The Serbs, in their aggressive efforts to create a Greater Serbia in Croatia and Bosnia-Herzegovina, weren't engaged in what could be called normal military operations. All their vaunted campaigns utilized siege tactics. Aside from inflicting psychological pressure, the besiegers have no causalities since there is no frontal attack. Yet both the Bush and Clinton administrations had characterized the aggressors and victims alike as "warring sides" and declared that only "when they get tired of killing each other" would peace be accomplished.


Vukovar was a prime example of Serbian military tactics, but the siege ultimately cost the Serbs the war. The Vukovar operation was one of the rare instances in which most of the casualties ended up being Serbs.


For 89 days, approximately 4,000 ill-equipped, untrained, ragtag Croatian defenders, spread across a 100 kilometer long front were able to hold off a quarter of the third biggest army in Europe equipped with tanks, artillery and aircraft. Only after the Croats ran out of ammunition did Vukovar fall. But the Serbian victors found no spoils because there was little left of Vukovar. Almost all structures had been leveled. Buildings had been hit so many times by heavy artillery and bombs that they were no longer recognizable.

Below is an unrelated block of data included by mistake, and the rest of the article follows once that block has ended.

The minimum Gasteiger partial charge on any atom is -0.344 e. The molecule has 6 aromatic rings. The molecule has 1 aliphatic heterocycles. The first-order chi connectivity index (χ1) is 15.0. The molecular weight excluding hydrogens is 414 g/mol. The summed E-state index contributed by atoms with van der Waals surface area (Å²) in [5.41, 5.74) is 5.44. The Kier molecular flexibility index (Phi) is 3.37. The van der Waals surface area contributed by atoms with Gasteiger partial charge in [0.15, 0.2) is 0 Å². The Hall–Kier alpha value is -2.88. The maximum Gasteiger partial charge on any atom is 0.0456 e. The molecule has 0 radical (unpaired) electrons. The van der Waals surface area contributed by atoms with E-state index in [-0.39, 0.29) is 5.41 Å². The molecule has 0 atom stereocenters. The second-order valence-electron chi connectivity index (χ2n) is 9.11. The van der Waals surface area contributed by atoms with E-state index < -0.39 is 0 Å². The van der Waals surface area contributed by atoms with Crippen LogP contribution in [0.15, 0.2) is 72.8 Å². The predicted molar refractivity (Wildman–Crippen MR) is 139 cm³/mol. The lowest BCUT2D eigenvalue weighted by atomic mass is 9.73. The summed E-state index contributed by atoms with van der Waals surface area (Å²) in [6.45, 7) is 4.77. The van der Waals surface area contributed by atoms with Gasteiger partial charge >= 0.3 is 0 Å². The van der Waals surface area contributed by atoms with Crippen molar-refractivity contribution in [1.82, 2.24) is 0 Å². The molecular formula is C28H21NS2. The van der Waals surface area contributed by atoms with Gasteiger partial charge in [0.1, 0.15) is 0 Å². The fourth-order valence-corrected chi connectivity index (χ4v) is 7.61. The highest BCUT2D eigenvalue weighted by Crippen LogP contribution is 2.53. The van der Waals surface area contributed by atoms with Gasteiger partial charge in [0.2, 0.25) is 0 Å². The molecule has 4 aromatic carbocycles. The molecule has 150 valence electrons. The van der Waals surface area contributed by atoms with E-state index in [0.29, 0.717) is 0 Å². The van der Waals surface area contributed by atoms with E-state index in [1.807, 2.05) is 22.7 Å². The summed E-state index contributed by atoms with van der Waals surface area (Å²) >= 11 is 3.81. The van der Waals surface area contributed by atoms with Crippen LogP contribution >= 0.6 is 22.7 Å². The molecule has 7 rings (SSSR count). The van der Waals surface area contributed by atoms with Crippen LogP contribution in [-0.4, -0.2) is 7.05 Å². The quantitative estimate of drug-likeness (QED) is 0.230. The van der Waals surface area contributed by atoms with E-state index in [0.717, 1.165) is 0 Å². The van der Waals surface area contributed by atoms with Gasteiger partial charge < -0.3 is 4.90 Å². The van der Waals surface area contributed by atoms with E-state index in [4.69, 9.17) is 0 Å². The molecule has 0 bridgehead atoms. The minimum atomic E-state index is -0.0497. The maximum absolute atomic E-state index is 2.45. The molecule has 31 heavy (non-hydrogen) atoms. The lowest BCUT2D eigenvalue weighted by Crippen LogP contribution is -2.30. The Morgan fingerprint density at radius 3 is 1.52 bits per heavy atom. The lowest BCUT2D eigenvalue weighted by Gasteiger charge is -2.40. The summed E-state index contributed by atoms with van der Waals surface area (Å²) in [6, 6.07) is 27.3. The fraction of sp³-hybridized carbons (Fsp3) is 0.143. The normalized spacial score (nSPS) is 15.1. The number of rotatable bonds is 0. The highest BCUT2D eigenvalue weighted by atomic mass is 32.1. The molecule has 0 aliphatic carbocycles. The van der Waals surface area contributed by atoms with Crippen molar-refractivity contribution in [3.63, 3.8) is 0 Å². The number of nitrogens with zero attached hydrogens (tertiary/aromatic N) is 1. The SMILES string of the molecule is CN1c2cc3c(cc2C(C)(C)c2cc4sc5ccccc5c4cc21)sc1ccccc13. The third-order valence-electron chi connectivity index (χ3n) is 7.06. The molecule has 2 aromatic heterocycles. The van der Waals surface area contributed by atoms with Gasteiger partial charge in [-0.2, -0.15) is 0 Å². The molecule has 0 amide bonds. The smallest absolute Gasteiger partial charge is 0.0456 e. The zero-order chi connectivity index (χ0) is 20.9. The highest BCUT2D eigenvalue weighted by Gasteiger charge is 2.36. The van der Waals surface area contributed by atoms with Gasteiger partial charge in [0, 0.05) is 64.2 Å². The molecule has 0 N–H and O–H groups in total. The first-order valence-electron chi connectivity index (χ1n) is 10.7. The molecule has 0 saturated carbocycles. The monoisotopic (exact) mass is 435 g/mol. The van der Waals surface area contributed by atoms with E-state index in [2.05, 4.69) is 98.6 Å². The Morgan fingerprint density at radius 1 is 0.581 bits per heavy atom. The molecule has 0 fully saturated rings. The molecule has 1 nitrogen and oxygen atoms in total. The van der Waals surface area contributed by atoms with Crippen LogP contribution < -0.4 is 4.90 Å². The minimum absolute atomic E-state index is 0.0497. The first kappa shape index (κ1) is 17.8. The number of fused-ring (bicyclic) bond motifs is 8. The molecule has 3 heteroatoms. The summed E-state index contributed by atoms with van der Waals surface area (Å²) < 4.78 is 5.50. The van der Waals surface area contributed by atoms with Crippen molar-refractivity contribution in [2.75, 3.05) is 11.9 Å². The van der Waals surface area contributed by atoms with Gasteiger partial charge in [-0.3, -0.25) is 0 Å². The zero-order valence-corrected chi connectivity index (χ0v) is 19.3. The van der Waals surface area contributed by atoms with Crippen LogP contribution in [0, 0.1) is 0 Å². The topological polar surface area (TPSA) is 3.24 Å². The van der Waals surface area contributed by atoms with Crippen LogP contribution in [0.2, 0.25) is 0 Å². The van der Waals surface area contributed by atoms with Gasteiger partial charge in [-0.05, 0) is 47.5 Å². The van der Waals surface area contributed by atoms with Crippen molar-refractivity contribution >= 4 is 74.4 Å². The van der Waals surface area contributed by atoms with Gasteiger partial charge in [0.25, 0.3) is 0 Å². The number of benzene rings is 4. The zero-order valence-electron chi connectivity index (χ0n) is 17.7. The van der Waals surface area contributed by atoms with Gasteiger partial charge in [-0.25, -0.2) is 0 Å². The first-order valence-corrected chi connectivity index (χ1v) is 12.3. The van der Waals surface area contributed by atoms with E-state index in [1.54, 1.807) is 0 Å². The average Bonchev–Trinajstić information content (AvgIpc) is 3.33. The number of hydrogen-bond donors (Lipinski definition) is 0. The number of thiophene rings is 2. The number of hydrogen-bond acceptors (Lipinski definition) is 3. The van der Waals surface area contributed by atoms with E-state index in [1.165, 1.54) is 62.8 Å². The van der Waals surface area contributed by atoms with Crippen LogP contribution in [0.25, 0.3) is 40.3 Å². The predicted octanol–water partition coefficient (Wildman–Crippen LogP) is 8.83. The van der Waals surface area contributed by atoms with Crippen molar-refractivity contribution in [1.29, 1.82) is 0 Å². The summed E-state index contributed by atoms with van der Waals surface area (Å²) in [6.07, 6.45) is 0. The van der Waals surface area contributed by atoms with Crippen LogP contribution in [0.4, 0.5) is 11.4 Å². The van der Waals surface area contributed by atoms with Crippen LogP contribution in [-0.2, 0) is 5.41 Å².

The Serbian attacks came sporadically at first, then, with an increasing crescendo, became constant. A whole spectrum of weaponry was used: mortars, large caliber artillery, and airplanes dropping 250 kilogram bombs. One bomb penetrated through the six stories of the hospital and landed, miraculously without exploding, between the legs of a surprised, bedridden patient. After the dust cleared, a nurse, thinking the bomb was an oxygen tank that had gone to the wrong patient, ordered its removal. A disaster was barely averted.


As the casualties mounted, the blood that sometimes flooded the emergency room floor had to be swept out with a broom. Blood and plasma couldn't be stored because there was no electricity, so the physicians were forced to rely on direct donors. These were plentiful, but most had to be rejected because of anemia that developed secondary to rampant malnutrition.


Apparently the only function of the huge Red Cross painted on the hospital's roof was to help the Serbs coordinate and target their artillery barrage on the hospital. "As more of the hospital was demolished, we retreated a floor lower--finally we ended up in the basement, where we had three operating theaters in constant use," Dr. Bosanac told me. Since the makeshift operating theaters lacked heat, the medical staff used a hair dryer to warm the air. Sometimes physicians worked by the light of candles or oil lamps.